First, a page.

'Graphic novels' is not comicsJuly 3rd, 2018
I care about comics. I read comics, make comics, edit comics, and sometimes I write about comics.
I also work in a library and every day in order to get to the toilet, I have to walk past a bunch of comics with a ‘graphic novel’ sticker on their spine. It’s the ‘graphic novel’ collection. Every time I pass it, I feel grumpy. I am perpetually annoyed by the description of these comics as ‘graphic novels’ and think the term should be stricken from the library lexicon. I find it inaccurate and insulting and therefore — in being these things — unworthy of the library.
It’s inaccurate — not all comics are graphic novels
The most important thing to say up front is that while all graphic novels are comics, not all comics are graphic novels. Graphic novels are a particular type of comic. It goes like this ...
Comics is the medium (like ‘poetry’ or ‘film’ is a medium).
A comic is any work in the comics medium regardless of genre, length, or format (like ‘a poem’ or ‘a film’).
A graphic novel is long-form work of fiction in the comics medium (like an ‘ode’ or a ‘feature film’).
Every ‘graphic novel’ section of every library I’ve ever been in, however, contains a bunch of titles that are not long-form works of fiction. Common examples are:
- Maus by Art Speigelman, which is historical non-fiction (despite the use of animals)
- Persepolis by Marjane Satrapi, which is an autobiography
- Watchmen by Alan Moore and Dave Gibbons, which is a twelve-part episodic series
- The Complete Calvin and Hobbs, which is newspaper strips, and
- What I Hate from A to Z by Roz Chast, which is (mostly) single-panel comics.
Labelling all these different kinds of comics as ‘graphic novels’ is like labelling odes, haikus, sonnets and epitaphs all as ‘limericks’. It’s like having a ‘limerick’ section in the library rather than a poetry one; like sticking a ‘limerick’ sticker on the spine of the Rime of the Ancient Mariner.
If I were a librarian, I'd be irritated
If I were a librarian, the above scenario would irritate me to distraction. And in exactly the same way, so does the use of the term ‘graphic novel’ when it’s used in the library to define things that aren’t graphic novels.
If cataloguing is the art of finding the best possible description and best possible place for any given resource — a description and place that reflects and understands the object and makes it as easy as possible for anyone else to find it — then ‘graphic novel’ is a cataloguing failure.
An insulting euphemism
As a collection in a library, ‘graphic novel’ is inaccurate. It’s also insulting.
The term ‘graphic novel’ came to prominence in 1978, when Will Eisner slapped it on the cover of his comic A Contract with God and other Tenement Stories. At that time, Eisner was trying to get audiences to understand that ‘comics’ were a medium not a genre, and that his use of the comics medium in this particular book was serious, dramatic, and for an adult audience.
Eisner’s use of ‘graphic novel’ to describe his own comic at a particular moment in time seems fair enough. Somehow though, since then, the term has become a general means of distinguishing some comics — namely, those that are humorous, involving superheroes and/or made for children (all things that I think are great) — from more supposedly sophisticated and literary works in the same medium.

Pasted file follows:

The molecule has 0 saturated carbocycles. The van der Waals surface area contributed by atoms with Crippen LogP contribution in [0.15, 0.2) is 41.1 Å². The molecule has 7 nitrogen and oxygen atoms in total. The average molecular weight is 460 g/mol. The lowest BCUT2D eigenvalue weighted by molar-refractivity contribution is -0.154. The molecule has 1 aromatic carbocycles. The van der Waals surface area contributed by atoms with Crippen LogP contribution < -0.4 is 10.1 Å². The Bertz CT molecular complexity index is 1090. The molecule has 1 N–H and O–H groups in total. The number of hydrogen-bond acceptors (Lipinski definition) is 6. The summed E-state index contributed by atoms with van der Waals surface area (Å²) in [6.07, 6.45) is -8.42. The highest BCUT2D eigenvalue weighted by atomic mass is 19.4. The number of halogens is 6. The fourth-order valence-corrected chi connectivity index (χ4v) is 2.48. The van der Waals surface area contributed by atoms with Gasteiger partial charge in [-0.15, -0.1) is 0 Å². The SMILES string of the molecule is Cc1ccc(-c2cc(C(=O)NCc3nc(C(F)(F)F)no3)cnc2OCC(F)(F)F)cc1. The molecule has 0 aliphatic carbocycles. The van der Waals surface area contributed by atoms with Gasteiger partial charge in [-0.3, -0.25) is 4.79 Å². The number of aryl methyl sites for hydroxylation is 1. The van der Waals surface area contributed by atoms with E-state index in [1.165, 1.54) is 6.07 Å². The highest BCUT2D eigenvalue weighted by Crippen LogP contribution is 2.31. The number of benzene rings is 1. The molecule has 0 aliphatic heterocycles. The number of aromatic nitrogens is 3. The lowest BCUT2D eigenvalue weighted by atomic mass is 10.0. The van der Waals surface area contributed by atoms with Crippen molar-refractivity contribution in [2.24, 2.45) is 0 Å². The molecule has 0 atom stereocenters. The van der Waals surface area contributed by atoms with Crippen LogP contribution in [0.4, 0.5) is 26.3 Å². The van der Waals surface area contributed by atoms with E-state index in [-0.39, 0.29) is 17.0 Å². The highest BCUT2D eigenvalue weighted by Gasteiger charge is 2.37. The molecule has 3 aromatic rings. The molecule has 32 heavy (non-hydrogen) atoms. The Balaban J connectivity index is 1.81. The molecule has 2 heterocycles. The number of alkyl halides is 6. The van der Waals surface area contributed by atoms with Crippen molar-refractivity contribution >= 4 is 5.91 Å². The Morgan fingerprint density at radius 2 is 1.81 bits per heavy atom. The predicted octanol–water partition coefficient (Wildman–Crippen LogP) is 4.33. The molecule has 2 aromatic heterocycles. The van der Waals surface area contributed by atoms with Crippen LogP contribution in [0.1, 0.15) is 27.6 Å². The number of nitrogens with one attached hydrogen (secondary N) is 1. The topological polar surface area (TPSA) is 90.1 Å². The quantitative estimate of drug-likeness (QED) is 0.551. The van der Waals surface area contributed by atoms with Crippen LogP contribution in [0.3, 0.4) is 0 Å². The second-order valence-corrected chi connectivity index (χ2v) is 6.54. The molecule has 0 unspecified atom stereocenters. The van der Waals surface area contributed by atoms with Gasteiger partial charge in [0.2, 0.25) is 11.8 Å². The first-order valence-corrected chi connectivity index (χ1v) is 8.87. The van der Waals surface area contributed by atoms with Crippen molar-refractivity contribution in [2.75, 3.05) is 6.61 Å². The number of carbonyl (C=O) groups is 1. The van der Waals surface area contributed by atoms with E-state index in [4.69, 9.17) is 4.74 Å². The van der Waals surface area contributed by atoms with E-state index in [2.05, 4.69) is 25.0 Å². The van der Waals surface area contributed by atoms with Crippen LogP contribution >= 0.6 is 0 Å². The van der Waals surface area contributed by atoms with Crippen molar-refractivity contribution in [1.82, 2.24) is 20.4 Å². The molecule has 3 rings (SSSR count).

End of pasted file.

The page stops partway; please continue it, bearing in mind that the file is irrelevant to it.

'Graphic novel' arbitrarily elevates certain kinds of comics
‘Graphic novel’ aims to elevate certain kinds of comics to a more legitimate social and cultural position, ascribing them as ‘quality’ and making them palatable (and sellable) to (mostly) middle-class adults via ‘proper’ bookstores, academic institutions, and libraries. Comics that aren’t graphic novels are considered somehow lesser works. Comics that are funny, for example, aren’t deemed as important as those that are ‘serious’. I think this is nonsense. I think there is nothing heavier, more intense and more worthwhile than making someone laugh.
In addition, the term ‘graphic novel’ treats comics as a version of the prose novel, the implication being that ‘novel’ is in some way ‘higher’ than comic and that only by being understood as a sort of novel, can the comic be appreciated as an art form.
Imagine if we renamed novels ‘picture-less comics’. If we ignored the uniqueness, complexity, and history of the novel and instead judged the quality of long-form prose fiction in relation to a medium with a completely different set of attributes. It would be insulting to novel readers and writers alike. Comics have their own long histories and rich traditions and to relabel them ‘graphic novels’ is to dismiss this.
Libraries have issues with comics
Sadly, libraries have long had issues with understanding the worth of comics.
In the 1900s, some US librarians chose to remove the comics pages from newspapers in order to protect young readers from their ungodly influence and to keep their libraries orderly. And it was not until the 1990s that comics were generally deemed deserving of collecting.
Respectfully, I would suggest that the use of the term ‘graphic novel’ perpetuates these kinds of ideas about the value (or not) of comics as a medium. The term is inherently judgemental and I think as inclusive places, celebrating story and information in all its forms, libraries should abandon it.
‘Comics’ is the right word
Libraries should use the word ‘comics’ to describe their comics collection. The word is accurate, inclusive, historically rich, culturally embedded, and joyous.
Comics are their own thing and I love them.